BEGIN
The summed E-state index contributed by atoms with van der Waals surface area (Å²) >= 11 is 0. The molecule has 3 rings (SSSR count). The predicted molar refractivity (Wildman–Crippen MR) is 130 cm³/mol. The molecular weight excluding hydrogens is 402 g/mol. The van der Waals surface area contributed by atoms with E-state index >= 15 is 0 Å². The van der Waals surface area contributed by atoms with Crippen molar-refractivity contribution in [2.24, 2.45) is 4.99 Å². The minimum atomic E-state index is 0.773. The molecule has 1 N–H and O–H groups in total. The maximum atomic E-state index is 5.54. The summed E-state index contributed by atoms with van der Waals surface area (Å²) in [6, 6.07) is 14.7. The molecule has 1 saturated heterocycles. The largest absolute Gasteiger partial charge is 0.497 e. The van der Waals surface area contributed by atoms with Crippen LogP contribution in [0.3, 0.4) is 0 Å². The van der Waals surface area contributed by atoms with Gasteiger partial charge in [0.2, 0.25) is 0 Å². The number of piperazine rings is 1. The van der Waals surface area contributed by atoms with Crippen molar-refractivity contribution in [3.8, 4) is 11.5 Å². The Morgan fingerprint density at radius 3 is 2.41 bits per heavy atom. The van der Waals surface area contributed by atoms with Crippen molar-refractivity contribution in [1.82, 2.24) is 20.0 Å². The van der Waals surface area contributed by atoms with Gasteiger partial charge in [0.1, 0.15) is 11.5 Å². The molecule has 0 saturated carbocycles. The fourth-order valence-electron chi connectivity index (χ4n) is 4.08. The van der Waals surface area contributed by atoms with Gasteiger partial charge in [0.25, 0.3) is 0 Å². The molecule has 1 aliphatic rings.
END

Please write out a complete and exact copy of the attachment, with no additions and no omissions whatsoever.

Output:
The summed E-state index contributed by atoms with van der Waals surface area (Å²) >= 11 is 0. The molecule has 3 rings (SSSR count). The predicted molar refractivity (Wildman–Crippen MR) is 130 cm³/mol. The molecular weight excluding hydrogens is 402 g/mol. The van der Waals surface area contributed by atoms with E-state index >= 15 is 0 Å². The van der Waals surface area contributed by atoms with Crippen molar-refractivity contribution in [2.24, 2.45) is 4.99 Å². The minimum atomic E-state index is 0.773. The molecule has 1 N–H and O–H groups in total. The maximum atomic E-state index is 5.54. The summed E-state index contributed by atoms with van der Waals surface area (Å²) in [6, 6.07) is 14.7. The molecule has 1 saturated heterocycles. The largest absolute Gasteiger partial charge is 0.497 e. The van der Waals surface area contributed by atoms with Crippen LogP contribution in [0.3, 0.4) is 0 Å². The van der Waals surface area contributed by atoms with Gasteiger partial charge in [0.2, 0.25) is 0 Å². The number of piperazine rings is 1. The van der Waals surface area contributed by atoms with Crippen molar-refractivity contribution in [3.8, 4) is 11.5 Å². The Morgan fingerprint density at radius 3 is 2.41 bits per heavy atom. The van der Waals surface area contributed by atoms with Crippen molar-refractivity contribution in [1.82, 2.24) is 20.0 Å². The van der Waals surface area contributed by atoms with Gasteiger partial charge in [0.1, 0.15) is 11.5 Å². The molecule has 0 saturated carbocycles. The fourth-order valence-electron chi connectivity index (χ4n) is 4.08. The van der Waals surface area contributed by atoms with Gasteiger partial charge in [0.25, 0.3) is 0 Å². The molecule has 1 aliphatic rings.